Governments are slowly releasing economic activity to awaken the world from its induced coma. The true nature of modern capitalism, however, which differs vastly from the world of the 1930s, may mean that a rapid restart may be slow despite the hope, or dare I say, dream of politicians during this election year.
The Great Depression, triggered by the US stock market crash of 1929, resulted in a world GDP drop of 15%. The fundamentals of the economy of the 20’s and 30s were based on increasing productivity from the industrial age, an emerging middle class, and newly created but lightly regulated financial structures. The unprecedented growth that preceded was largely fueled by excess consumption by a population that saw their cumulative wealth double between 1920 to 1929. The stock market, with very few controls in place, overheated and crashed because company values were overinflated due to excessive market speculation. The double whammy of the drought-induced Dust Bowl in the heartland of America created the perfect storm for economic ruin. In the environment of an early global economy, with growing financial and trade interconnections among developed economies, the ripples from the sharp declines in world trade that followed the 1929 crash led to massive bank failures in Europe and Latin America.
Many US-centric historians laud FDR’s New Deal as the perfect antidote to the Depression. The expansionary ambitions of a nationalist Germany, however, led industrial production within its Axis Coalition and the response by the Allies to bolster production, all contributed to the start of the recovery that emerged in the Pre and Post war global economy. None of this however, happened overnight. It took over a decade for unemployment and food lines to disappear from the industrialized world. Even as nations moved more toward nationalism, global prosperity did not quite return until the 1950s and beyond.
I give that historical context as a backdrop to today’s realities.
Western economies have over time shifted from production to consumption, and manufacturing has shifted to nations with lower labour costs and other favourable factors of production. Economic value in western developed nations no longer exist in the factories that produce physical goods but in the intrinsic value of brands and intellectual property rights, and in the power of their consumer markets. In this age of free flow of information, those information-based assets have slowly leaked into the rest of the world to where assembly giants in Asia have been able to reproduce versions, and even credible copies of brands with ease. The expensive brands with huge profit margins that fuel Western consumption no longer have exclusivity, as cheaper alternatives permeate the barriers of pricing, trademarks and patents.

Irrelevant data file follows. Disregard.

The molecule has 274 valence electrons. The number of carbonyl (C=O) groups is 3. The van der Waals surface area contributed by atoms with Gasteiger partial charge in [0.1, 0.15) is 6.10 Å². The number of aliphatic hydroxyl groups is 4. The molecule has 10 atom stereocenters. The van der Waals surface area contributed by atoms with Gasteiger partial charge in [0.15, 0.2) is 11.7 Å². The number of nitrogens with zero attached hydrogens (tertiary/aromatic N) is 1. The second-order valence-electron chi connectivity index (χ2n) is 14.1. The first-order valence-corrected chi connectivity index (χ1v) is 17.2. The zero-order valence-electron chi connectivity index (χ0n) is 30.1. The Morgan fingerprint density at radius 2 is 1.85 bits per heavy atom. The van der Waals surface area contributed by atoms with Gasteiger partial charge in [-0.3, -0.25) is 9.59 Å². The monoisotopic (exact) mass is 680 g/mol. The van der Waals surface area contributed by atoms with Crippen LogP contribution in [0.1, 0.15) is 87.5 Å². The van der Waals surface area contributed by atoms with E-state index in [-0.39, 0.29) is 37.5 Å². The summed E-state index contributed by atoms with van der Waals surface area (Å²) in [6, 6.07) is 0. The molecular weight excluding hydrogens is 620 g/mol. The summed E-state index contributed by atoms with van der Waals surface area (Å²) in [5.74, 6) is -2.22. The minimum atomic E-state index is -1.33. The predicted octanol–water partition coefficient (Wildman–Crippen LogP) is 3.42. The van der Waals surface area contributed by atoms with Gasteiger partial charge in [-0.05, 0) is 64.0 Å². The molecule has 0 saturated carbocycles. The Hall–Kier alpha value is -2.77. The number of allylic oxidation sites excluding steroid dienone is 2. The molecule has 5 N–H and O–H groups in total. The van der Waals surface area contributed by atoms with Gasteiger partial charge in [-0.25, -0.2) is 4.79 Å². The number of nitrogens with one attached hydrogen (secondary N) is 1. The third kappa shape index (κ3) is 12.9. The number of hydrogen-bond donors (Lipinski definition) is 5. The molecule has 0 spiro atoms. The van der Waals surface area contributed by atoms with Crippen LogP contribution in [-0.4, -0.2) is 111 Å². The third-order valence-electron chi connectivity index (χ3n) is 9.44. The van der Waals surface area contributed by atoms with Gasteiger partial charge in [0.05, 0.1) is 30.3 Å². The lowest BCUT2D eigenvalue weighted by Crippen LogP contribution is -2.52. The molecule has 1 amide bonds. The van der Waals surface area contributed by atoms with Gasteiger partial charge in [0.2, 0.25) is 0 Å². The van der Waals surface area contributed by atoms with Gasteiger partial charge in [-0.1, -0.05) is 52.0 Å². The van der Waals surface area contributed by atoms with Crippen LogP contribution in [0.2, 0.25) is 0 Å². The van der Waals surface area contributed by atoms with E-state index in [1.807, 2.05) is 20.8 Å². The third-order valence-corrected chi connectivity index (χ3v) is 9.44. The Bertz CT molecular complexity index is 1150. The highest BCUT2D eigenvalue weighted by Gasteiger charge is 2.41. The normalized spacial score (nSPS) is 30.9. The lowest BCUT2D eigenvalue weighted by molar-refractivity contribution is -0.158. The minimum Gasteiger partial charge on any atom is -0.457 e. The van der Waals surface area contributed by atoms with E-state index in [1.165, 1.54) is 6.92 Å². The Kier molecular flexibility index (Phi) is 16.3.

The closure that the world is currently experiencing has frozen the very core of remaining American and Western economic activity. The instantaneous closure of malls, restaurants, Hollywood, amusement parks, night clubs, sporting events and concerts, and the resulting chopping off of incomes at the core of the consumer class, has created a subsequent halt in both supply and demand for western high value goods and services. Consumers are forced to stay at home and to consume only basic goods and services. The freeze has halted the purchase of expensive handbags and shoes, dining in high-priced restaurants, attendance at pricy sporting events or concerts, and expensive vacations in exclusive resorts and spas. It has also slowed the production of inputs into those activities, with the most profound impact being the slowing down of production of perishable foods in reaction to the slow demand from the high-wastage consumption by retail food and hospitality industries.
The ripple impact of this fall in demand and supply in a global supply chain is immense. Garment manufacturers in Asia that account for some 60% of the world’s clothing supply are now facing huge lay-offs of workers. Agriculture and energy producers in every country is grappling with over-supply and storage problems, and concerns about how to plan for uncertain future demands. Tourism-dependent states have already seen massive job and capital losses in the short term, and are facing an uncertain future as airlines, cruise and leisure companies watch in horror as their business models disappear in front of their eyes.
FDRs New Deal in the 1930s brought investment in infrastructure to fuel job creation, and brought many innovations in social protection, labour relations and financial regulations which restored the masses’ faith in the American economy. None of those innovations are necessary today, as they all already exist, which severely limits the tools in governments’ toolbox. The only options today exist in the form of economic stimulus and in finding ways to restore supply chains, and confidence by consumers in western economies that the intrinsic value of consumer brands beyond their actual cost, those iPhones, BMWs and Manhattan apartments, is worth the sweat, drudgery, and health risks of modern toil.
Until average western personal and corporate incomes stabilize and the compulsion to stay at home ends, recovery may remain in the realms of hope and dreams.
The impact of World War II?
In my opinion WWII was actually a positive contributor to the global economy post 1945, despite the devastation and high death rate. The ensuing years benefitted from the military technology; eg aviation, energy, etc, the industrial complex that was perfected, and the market created by the Marshall Plan for the rebuilding of Europe and Japan.